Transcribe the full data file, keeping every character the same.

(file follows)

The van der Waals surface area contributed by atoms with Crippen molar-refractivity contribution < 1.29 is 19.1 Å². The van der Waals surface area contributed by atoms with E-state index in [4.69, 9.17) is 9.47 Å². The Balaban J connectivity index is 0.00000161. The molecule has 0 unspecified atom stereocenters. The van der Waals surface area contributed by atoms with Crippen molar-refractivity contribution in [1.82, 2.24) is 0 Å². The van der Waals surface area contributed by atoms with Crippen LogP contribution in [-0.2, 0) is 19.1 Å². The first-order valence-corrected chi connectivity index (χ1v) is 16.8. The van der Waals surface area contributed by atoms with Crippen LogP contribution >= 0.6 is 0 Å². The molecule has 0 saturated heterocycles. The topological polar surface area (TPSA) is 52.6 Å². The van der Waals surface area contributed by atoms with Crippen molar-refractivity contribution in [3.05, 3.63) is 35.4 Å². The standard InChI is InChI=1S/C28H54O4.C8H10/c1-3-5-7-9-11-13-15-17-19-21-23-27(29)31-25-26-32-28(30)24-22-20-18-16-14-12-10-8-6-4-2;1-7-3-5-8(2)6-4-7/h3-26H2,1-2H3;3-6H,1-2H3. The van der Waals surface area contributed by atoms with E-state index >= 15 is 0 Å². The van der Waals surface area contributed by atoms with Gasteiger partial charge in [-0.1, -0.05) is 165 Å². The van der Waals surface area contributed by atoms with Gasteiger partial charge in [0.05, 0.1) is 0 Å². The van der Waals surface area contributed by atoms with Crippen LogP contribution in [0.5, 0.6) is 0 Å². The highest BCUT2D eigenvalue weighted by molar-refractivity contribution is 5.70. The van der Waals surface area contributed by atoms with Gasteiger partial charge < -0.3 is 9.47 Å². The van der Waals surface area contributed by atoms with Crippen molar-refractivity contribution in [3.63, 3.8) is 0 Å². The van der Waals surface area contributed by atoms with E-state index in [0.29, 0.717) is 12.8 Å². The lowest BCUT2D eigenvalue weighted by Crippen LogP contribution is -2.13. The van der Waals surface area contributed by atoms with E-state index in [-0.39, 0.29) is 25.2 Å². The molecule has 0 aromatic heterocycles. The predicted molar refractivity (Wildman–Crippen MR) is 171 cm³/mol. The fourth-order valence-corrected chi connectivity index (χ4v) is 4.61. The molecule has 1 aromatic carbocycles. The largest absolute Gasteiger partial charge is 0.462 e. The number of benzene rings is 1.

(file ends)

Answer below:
The van der Waals surface area contributed by atoms with Crippen molar-refractivity contribution < 1.29 is 19.1 Å². The van der Waals surface area contributed by atoms with E-state index in [4.69, 9.17) is 9.47 Å². The Balaban J connectivity index is 0.00000161. The molecule has 0 unspecified atom stereocenters. The van der Waals surface area contributed by atoms with Crippen molar-refractivity contribution in [1.82, 2.24) is 0 Å². The van der Waals surface area contributed by atoms with Crippen LogP contribution in [-0.2, 0) is 19.1 Å². The first-order valence-corrected chi connectivity index (χ1v) is 16.8. The van der Waals surface area contributed by atoms with Crippen LogP contribution >= 0.6 is 0 Å². The molecule has 0 saturated heterocycles. The topological polar surface area (TPSA) is 52.6 Å². The van der Waals surface area contributed by atoms with Crippen molar-refractivity contribution in [3.05, 3.63) is 35.4 Å². The standard InChI is InChI=1S/C28H54O4.C8H10/c1-3-5-7-9-11-13-15-17-19-21-23-27(29)31-25-26-32-28(30)24-22-20-18-16-14-12-10-8-6-4-2;1-7-3-5-8(2)6-4-7/h3-26H2,1-2H3;3-6H,1-2H3. The van der Waals surface area contributed by atoms with E-state index >= 15 is 0 Å². The van der Waals surface area contributed by atoms with Gasteiger partial charge in [-0.1, -0.05) is 165 Å². The van der Waals surface area contributed by atoms with Gasteiger partial charge in [0.05, 0.1) is 0 Å². The van der Waals surface area contributed by atoms with Crippen LogP contribution in [0.5, 0.6) is 0 Å². The highest BCUT2D eigenvalue weighted by molar-refractivity contribution is 5.70. The van der Waals surface area contributed by atoms with Gasteiger partial charge < -0.3 is 9.47 Å². The van der Waals surface area contributed by atoms with Crippen molar-refractivity contribution in [3.63, 3.8) is 0 Å². The van der Waals surface area contributed by atoms with E-state index in [0.29, 0.717) is 12.8 Å². The lowest BCUT2D eigenvalue weighted by Crippen LogP contribution is -2.13. The van der Waals surface area contributed by atoms with E-state index in [-0.39, 0.29) is 25.2 Å². The molecule has 0 aromatic heterocycles. The predicted molar refractivity (Wildman–Crippen MR) is 171 cm³/mol. The fourth-order valence-corrected chi connectivity index (χ4v) is 4.61. The molecule has 1 aromatic carbocycles. The largest absolute Gasteiger partial charge is 0.462 e. The number of benzene rings is 1.